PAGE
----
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Imperfect Thirst Paperback – August 30, 1994


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Imperfect Thirst + When One Has Lived a Long Time Alone
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Product Details

  • Paperback: 96 pages
  • Publisher: Houghton Mifflin Company; Reprint edition (August 30, 1994)
  • Language: English
  • ISBN-10: 039575528X
  • ISBN-13: 978-0395755280
  • Product Dimensions: 6 x 0.6 x 9 inches
  • Shipping Weight: 5.8 ounces (View shipping rates and policies)
  • Average Customer Review: 5.0 out of 5 stars  See all reviews (2 customer reviews)
  • Amazon Best Sellers Rank: #939,607 in Books (See Top 100 in Books)

Editorial Reviews

From Publishers Weekly

Kinnell (When One Has Lived a Long Time Alone) launches his 12th book of poetry with a witty poem dedicated to "The Pen"-a pen which, "like the person who gets out of the truck, goes/ around to the rear, signals to the driver, and calls, 'C'mon/ back.'" After that beginning, nearly anyone would follow this writer into the past to his quiet father who "bent down out of the gloom like a god," and later, in another poem, step happily into an imagined future near "the idea of paradise." Kinnell's breadth in the volume astonishes: poems range from an expression of poetic resistance to the fashionable scholarly disinterment of language in "The Deconstruction of Emily Dickinson," to the delicate tableau he creates of a woman caring for her father in "Parkinson's Disease," to his gleefully erudite tribute to excrement in "Holy Shit." Primal themes-love, nature, mortality-emerge in newly compelling forms. In "Rapture," for example, conventional poetic language is abandoned for sensuality's purer rhythms: "Simile is useless." Though at times Kinnell's remarks to himself seem needlessly self-referential, when the poet speaks intimately to us, his voice is unsurpassable.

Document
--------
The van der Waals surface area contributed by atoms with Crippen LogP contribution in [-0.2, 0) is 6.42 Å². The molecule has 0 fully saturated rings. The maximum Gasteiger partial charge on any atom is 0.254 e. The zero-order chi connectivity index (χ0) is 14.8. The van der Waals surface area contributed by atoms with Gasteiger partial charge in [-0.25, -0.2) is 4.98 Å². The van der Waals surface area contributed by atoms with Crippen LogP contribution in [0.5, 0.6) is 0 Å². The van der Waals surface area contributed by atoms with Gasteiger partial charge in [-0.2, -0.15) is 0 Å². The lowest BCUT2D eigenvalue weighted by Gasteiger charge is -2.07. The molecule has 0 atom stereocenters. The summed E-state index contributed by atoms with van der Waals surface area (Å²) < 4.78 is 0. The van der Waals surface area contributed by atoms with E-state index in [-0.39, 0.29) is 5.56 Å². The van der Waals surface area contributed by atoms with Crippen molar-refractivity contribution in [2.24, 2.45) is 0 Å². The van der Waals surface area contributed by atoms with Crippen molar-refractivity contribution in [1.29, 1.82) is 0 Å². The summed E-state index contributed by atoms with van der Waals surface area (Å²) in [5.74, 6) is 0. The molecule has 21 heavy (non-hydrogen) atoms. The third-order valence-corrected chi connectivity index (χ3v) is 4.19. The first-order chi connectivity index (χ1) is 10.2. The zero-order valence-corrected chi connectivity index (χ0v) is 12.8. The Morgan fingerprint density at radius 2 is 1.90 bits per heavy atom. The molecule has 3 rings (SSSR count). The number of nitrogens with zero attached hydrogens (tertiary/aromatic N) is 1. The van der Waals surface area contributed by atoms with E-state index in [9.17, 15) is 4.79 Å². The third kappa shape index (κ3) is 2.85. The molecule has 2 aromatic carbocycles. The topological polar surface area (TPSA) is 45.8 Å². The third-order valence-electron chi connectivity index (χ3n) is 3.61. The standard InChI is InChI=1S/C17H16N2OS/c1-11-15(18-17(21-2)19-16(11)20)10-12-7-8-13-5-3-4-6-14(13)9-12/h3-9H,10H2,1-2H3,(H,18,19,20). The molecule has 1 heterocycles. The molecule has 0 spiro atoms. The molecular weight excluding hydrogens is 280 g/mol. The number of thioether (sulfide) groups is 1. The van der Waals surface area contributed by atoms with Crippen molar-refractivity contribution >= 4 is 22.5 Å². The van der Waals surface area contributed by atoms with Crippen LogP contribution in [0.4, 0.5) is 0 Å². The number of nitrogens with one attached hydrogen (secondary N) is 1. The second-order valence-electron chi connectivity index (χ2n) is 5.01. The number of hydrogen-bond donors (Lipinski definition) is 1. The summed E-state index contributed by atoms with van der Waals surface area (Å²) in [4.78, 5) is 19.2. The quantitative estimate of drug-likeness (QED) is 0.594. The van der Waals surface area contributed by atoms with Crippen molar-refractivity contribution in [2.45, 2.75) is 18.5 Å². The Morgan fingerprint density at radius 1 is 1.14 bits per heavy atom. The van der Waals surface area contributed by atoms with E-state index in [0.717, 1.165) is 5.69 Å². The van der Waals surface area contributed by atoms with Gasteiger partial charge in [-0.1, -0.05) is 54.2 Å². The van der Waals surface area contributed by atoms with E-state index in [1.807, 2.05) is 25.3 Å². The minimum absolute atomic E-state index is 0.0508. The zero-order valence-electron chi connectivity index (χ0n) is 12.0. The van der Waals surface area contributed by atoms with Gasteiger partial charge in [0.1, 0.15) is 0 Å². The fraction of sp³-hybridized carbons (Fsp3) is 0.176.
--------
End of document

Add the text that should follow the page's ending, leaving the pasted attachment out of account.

Copyright 1994 Reed Business Information, Inc. --This text refers to an out of print or unavailable edition of this title.

From Library Journal

In Kinnell's 12th collection, the Pulitzer Prize winner speaks with a vibrant and sure voice. Most powerful is the poem "My Mother's R & R," a kind of fairy tale based in memory, with a fairy tale's dark, threatening side, "two small/hungry boys enflamed and driven off/by the she-wolf." Kinnell's tone is casual, his imagery evocative. These poems take chances. They confront, examine, and explore deeply the heart of life's mysteries: death, family bonds, love, aging, even bodily functions (the poem "Holy Shit" could have been left out of the collection). But the point that Kinnell (Three Books, LJ 9/15/93) makes with these poems is that it all counts, it's all important, because it's all so transitory: "Could heaven be a time, after we are dead,/of remembering the knowledge/flesh had from flesh?" Recommended for all collections.
Doris Lynch, Monroe Cty. P.L., Bloomington, Ind.
Copyright 1994 Reed Business Information, Inc. --This text refers to an out of print or unavailable edition of this title.

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7 of 7 people found the following review helpful By Bella May on September 27, 2008
Format: Paperback
Something about Galway Kinnell makes you see death for what it is and find peace in that acceptance. His poems characterize the modern push for speed and excess as a search for stillness or contentment. I love the collection.
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12 of 14 people found the following review helpful By Driver9 on February 12, 2005
Format: Paperback
Was there some kind of electronic mishap which erased all the reviews for this elegant and beguiling book of poems? Or is it possible that I, a mere plodding pedestrian, who approached the world of poetry with deliberate reserve, could be the first person to review this book which has been around since 1994? Tell me it is not possible that no other soul out there in deepest Amazonia has been touched by this wonderful work.
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